New Campaign Identifies Child Marketing as Major Obesity Prevention Strategy

How foods are marketed to children is among the top 5 areas of concern among 800 recommendations from the Institute of Medicine (IOM) on how to fight the growing American obesity epidemic.

The IOM is using the term "leanwashing" to describe ways in which food companies market foods in ways that are misleading about their nutritional content. Labeling cookies, breakfast cereals, or drinks as "nutrient-rich," for example, is frowned upon by the recommendations because it suggests that a nutrient-fortified cookie is a "healthy" snack.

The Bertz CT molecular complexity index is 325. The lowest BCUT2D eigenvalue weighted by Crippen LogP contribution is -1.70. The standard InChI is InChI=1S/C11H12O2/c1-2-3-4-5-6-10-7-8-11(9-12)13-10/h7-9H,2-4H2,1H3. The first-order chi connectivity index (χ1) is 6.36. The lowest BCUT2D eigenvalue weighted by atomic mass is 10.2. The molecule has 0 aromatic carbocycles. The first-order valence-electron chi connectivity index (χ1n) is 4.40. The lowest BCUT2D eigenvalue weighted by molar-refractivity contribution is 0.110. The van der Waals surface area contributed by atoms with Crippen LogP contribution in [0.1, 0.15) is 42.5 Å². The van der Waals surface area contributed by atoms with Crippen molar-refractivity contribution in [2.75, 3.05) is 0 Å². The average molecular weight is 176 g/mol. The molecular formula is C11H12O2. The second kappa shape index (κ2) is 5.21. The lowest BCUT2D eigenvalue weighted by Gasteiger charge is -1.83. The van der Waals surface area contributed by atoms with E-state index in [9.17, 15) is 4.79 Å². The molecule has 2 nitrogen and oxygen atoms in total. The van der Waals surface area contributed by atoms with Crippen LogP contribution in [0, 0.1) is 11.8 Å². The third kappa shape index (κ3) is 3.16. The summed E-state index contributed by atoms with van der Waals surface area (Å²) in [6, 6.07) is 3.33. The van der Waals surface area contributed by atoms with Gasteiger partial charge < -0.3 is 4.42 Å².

Says Bradley, who has worked for Nabisco, Pillsbury and General Mills, "It's no secret advertisers are not going to look out for consumer's health. It's time for consumers to take control and go beyond what they see on TV or on the front of the package."

"With pizza considered a vegetable for school lunches, and the voluntary guidelines for food marketing to children stalled out in Washington, we know consumers need something now to help them scrutinize some of the bogus 'health' claims that abound in food and product advertising." said EnviroMedia co-founder and CEO Davis.

Image: Package of cookies, via Shutterstock

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